Abstracts (first author)


Adaptation of Pseudomonas aeruginosa to different antibiotics


Author(s): Barbosa C, Schulenburg H, Jansen G


Pseudomonas aeruginosa is a widespread Gram-negative bacterium found in water, soil, plants and animals. Its diverse array of virulence factors allows it to establish and proliferate in environments ranging from plant roots to the human respiratory tract. It plays an important role in chronic infections such as in cystic fibrosis (CF), and is the most commonly isolated nosocomial bacterium. Pseudomonads naturally possess multiple response mechanisms against antimicrobial treatments granting it resistance against the most commonly used antibiotics. They range from efflux pump systems and complex genetic regulation to intricate social behaviours like biofilm formation or swarming. However, to date, we lack detailed understanding of the relative importance of each of these mechanisms and their interplay during resistance evolution. Thus, our study uses controlled evolution experiments to evaluate in how far different resistance mechanisms are selectively favored throughout P.aeruginosa adaptation to different types of antibiotics.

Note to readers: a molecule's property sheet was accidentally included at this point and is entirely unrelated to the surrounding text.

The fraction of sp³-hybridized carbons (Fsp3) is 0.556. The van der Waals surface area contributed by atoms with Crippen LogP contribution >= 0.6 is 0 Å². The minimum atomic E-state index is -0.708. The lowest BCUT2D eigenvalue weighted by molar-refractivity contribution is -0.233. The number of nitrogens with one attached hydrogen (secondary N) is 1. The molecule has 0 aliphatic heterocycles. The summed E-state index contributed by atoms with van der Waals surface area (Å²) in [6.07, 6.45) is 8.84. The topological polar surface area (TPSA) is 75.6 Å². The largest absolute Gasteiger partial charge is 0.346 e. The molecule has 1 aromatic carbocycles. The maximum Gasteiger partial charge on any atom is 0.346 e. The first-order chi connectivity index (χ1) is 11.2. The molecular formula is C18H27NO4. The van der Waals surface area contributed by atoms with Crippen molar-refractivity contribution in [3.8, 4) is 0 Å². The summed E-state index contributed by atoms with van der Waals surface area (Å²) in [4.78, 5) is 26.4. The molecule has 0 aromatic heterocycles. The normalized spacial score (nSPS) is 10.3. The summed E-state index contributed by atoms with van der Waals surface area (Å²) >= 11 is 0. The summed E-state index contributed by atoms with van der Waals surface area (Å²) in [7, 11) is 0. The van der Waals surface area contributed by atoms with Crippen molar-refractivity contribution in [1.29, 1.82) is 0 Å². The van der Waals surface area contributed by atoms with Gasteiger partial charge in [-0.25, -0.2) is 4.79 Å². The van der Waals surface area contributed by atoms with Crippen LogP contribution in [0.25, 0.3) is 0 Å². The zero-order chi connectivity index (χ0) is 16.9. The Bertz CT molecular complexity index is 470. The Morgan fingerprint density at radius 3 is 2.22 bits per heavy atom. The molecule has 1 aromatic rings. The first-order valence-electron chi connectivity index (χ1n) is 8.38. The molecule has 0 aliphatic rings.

Chairman: Octávio S. Paulo
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XIV Congress of the European Society for Evolutionary Biology

Organization Team
Department of Animal Biology (DBA)
Faculty of Sciences of the University of Lisbon
P-1749-016 Lisbon


Computational Biology & Population Genomics Group